The majority fo the story that makes up Myst V is stuff we already know, just recycled in a new format to make it easier for new players to start the series where it ends. In typical Myst style, character speeches are often times so cryptic that over time, you won't even pay attention to them. Myst V adds very little to the storyline created by the other five games in the series and in the end, you'll be asking yourself why Cyan and Ubisoft decided to take the series as far as they did. You'll see Yeesha once in the very beginning of the game and then all throughout, the story is propelled by meetings with Escher, a shady citizen of the long fallen D'ni. His speeches are often times helpful, but only that. Hints. They usually add very little to the storyline. Throughout the game, you'll find various mini-journals written by Yeesha, depicting the events of the previous 5 games, which lends to the fact that End of Ages might be post-Uru as some suspect. Overall, there's little story and the end just gives you more questions instead of answering the ones you already had.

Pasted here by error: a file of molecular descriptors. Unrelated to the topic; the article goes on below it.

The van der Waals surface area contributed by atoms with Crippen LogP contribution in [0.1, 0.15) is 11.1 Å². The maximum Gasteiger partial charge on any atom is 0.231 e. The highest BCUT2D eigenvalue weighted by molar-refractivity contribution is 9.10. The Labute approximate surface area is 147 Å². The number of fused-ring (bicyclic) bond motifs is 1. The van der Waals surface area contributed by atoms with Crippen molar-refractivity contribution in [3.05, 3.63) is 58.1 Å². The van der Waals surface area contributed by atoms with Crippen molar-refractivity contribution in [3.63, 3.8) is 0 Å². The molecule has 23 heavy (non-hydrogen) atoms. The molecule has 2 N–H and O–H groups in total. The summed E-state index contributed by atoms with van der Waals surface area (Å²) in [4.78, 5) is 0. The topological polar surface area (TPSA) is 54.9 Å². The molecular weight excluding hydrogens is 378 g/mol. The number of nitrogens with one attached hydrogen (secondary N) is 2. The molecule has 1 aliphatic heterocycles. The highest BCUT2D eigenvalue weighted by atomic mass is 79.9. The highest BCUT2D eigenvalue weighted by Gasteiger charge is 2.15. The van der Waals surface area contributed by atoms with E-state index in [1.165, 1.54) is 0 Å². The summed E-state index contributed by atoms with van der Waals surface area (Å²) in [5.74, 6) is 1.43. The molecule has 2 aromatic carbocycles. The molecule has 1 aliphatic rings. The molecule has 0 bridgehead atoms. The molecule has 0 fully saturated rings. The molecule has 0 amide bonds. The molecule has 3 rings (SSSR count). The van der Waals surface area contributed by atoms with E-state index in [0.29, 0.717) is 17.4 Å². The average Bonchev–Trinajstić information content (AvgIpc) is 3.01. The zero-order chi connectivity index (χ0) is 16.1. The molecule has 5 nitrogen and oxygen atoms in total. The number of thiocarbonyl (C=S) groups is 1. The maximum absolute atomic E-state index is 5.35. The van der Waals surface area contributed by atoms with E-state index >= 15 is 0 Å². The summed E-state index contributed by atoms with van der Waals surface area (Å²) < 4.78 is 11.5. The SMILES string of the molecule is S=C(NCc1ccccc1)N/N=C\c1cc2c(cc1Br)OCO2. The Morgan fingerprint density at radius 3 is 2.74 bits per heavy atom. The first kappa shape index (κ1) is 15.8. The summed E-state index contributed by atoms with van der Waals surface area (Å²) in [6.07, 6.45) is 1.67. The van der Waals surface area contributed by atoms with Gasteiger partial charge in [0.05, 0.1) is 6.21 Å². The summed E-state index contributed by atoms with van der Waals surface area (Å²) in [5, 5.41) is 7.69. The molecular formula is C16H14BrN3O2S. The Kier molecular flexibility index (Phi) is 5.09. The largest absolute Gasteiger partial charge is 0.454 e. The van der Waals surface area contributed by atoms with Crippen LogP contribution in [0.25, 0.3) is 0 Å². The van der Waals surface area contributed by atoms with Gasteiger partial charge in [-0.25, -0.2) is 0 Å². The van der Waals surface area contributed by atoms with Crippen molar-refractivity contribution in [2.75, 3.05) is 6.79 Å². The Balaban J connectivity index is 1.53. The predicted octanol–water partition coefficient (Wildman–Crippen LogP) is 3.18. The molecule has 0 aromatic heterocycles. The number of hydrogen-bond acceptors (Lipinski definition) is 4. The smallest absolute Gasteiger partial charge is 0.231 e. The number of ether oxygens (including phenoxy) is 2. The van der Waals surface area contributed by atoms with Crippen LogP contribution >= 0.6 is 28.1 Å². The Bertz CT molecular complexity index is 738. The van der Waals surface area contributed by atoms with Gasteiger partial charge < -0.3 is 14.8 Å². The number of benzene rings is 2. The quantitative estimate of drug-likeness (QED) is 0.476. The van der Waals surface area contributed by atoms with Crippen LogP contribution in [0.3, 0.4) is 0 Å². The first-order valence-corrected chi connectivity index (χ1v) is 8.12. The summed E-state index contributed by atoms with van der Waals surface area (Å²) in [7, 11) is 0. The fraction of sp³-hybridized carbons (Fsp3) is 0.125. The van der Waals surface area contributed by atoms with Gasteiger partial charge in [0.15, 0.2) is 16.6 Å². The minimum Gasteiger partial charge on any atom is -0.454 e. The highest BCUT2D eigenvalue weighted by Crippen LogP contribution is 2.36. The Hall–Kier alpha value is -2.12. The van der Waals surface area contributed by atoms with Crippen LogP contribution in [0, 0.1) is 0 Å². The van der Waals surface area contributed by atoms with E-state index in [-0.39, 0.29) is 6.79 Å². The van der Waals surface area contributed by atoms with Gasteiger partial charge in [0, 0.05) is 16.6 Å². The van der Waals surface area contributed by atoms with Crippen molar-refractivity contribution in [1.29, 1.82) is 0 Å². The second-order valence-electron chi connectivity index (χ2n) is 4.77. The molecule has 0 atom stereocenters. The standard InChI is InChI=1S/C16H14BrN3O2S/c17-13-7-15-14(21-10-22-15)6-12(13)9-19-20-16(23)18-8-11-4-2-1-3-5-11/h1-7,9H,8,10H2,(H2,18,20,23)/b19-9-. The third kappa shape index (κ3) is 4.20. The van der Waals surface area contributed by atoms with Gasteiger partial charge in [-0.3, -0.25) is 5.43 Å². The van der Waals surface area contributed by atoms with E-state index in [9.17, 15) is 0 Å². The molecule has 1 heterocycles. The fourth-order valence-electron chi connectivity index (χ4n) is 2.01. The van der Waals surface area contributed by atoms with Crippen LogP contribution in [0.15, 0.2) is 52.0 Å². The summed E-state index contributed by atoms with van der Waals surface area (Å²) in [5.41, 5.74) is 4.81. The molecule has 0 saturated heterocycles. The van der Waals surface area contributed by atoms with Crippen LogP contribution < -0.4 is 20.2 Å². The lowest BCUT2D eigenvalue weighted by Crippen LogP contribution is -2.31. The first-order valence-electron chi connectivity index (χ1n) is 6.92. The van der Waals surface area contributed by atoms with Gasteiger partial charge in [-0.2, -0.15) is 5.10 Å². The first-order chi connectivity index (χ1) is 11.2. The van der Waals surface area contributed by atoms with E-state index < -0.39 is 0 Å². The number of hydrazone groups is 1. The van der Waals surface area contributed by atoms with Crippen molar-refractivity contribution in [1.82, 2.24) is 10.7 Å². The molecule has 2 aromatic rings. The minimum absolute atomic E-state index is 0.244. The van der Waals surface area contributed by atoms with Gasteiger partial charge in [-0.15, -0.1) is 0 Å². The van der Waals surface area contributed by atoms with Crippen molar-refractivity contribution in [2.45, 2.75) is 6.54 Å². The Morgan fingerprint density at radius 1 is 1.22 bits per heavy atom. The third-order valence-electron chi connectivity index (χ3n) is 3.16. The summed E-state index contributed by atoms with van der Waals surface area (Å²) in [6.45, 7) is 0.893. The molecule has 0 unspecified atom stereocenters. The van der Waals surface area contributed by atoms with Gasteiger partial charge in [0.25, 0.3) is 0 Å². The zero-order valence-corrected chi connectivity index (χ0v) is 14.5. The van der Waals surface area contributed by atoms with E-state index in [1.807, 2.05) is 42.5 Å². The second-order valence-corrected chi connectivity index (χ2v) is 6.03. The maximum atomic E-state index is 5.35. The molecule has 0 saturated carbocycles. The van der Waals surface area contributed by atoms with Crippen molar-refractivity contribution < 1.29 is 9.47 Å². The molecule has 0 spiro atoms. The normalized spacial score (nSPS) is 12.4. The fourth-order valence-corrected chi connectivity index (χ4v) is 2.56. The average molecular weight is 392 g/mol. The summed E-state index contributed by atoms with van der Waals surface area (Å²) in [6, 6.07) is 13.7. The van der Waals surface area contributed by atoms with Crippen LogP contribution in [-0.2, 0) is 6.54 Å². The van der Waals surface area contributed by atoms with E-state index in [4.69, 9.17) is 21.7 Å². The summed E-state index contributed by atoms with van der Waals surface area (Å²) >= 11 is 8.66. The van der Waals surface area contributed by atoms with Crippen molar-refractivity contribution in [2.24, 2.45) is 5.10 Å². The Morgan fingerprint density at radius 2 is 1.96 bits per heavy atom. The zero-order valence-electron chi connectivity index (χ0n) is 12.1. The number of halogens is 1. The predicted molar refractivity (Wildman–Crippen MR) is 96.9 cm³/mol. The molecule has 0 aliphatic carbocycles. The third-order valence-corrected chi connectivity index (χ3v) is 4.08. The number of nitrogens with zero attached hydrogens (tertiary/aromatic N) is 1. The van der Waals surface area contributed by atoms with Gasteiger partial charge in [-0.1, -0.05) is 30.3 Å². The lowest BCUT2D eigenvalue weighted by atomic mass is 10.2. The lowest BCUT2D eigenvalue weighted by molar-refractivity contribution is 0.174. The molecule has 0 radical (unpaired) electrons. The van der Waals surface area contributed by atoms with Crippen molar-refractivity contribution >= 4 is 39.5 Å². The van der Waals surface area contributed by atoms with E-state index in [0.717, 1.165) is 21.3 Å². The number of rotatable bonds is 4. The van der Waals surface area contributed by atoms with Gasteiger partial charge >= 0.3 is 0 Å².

When you sit down and think about what Cyan has done for the genre over the last 14 or so years, it's enough to make your mouth drop. Cyan sparked a revolution in gaming with the original Myst. A spark that carried through to its sequel Riven, and even into the third-party additions, Exile and Revelation. While Uru was a failure in a lot of respects, it boasted beautiful graphics and amazing additions to the storylines. But all of this, Riven, Exile, Revelation, Uru, thinking even further, might have been too much to be good. In End of Ages, Yeesha talks of Atrus; that he couldn't keep Myst simple. He continued to build and add, and in the end, it lead to the age's destruction. In a lot of ways, Cyan, by continuing to push an eldering storyline, could very well be blamed for the decline of Myst's popularity in its latter years. Had Cyan simply said enough was enough after Riven, there wouldn't have been Uru and there wouldn't have been failure and destruction. There wouldn't have been Exile and Revelation, and all of the criticism made in regards to just handing over the rights to Myst. Cyan Worlds and Myst, while two of the 'great' names of gaming, can be a lesson that maybe taking your franchise where it didn't need to go can be devastating when the final chapter is written. For a lot of fans, End of Ages will be everything they'd ever hoped for and for an even larger amount, it will be a blistering disapointment. Regardless, Myst is over.